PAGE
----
Wednesday, August 5, 2009

The economics of drinking a milkshake

As a lifelong cheapskate, I was always attracted to the large-sized milkshakes at fast food restaurants. The price was only a few dollars, and a quick scan of the different sizes showed that the largest container had the cheapest ratio of ounces of drink per penny. Burger King even hung a mobile of its cups with a “Best Value” laurel wreath around the biggest cup.

Even though I didn't realize it at the time, the biggest cup was never the best value for me. What the price-to-size ratio leaves out of the equation is the true cost of a milkshake and the actual benefits gained.

I buy milkshakes to gain enjoyment by drinking them. The first few sips are the best, when the inside of your body is first cooled by the cold, creamy material and you really take in the taste. Enjoyment tapers off after that and the remainder of the drink is consumed with far less attention.

These diminishing returns in milkshake consumption mean that the first few ounces of 'shake are the most valuable to us in terms of enjoyment, and subsequent ounces bring us less and less. Forty ounces of milkshake does not give twice the pleasure of twenty ounces. Because of diminishing returns, it gives less than forty.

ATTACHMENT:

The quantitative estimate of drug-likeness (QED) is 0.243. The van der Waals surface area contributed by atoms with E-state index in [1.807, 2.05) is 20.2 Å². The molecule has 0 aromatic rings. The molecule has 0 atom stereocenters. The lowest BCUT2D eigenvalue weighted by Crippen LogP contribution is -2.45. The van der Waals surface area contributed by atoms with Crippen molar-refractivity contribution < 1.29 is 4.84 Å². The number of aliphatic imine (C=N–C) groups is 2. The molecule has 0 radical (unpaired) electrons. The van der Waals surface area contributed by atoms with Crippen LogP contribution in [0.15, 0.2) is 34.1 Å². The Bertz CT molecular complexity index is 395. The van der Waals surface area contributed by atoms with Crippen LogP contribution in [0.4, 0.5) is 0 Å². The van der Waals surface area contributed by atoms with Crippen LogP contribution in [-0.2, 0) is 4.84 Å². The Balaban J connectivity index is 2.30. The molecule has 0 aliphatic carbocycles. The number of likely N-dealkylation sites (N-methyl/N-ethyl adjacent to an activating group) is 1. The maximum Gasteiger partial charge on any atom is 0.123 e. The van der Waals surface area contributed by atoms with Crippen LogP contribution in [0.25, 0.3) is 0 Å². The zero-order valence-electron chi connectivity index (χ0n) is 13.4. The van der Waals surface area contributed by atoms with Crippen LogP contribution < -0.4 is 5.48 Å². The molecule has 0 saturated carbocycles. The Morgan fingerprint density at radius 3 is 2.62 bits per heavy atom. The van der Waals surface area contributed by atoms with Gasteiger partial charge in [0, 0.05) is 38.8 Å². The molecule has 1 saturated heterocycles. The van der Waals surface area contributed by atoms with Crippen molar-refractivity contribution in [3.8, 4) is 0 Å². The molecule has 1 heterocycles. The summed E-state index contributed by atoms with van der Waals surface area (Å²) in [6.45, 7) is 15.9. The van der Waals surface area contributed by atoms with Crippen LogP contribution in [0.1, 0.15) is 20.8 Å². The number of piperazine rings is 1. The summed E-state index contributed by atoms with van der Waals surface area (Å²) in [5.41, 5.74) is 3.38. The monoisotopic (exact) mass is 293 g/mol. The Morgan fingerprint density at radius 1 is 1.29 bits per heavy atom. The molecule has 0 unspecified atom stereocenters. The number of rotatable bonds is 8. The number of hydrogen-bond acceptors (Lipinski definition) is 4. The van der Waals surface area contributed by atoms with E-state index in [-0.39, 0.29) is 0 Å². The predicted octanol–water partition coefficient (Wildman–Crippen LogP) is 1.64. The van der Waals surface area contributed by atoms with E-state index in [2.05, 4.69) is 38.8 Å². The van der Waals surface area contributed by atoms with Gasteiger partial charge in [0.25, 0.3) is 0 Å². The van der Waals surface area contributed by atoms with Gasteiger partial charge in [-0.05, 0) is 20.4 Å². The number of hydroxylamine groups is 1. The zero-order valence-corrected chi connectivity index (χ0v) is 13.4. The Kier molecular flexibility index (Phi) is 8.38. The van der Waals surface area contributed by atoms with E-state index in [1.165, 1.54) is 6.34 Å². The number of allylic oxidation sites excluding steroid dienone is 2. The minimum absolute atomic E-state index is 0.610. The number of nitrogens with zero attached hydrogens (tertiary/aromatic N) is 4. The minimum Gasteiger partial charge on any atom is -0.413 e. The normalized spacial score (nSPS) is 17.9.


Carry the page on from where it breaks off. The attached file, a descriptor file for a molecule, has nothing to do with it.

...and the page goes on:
Milkshakes are drunk to increase happiness, so the real value is in the price-to-happiness ratio, not price-to-size.

Economist and textbook author Greg Mankiw says the cost of anything is what we give up to have it. The cash price of the milkshake is only part of the cost. Milkshakes are filled with sugar and since my diet already includes plenty of dairy, I have to admit that milkshakes ever so slightly tax my health. Each straw sucked to the very bottom rim of the cup means just more fat for my body to process.

So while the amount of enjoyment in each ounce of milkshake diminishes over time, the health cost remains constant. Spending more money means I get more ounces of milkshake, but the enjoyment increase - if any - is minimal and the cost to my health goes up linearly.

When you compare actual cost to enjoyment, the small size is the best value. Like I said from the beginning, I'm a cheapskate, so now I always buy a small.

No comments:

Post a Comment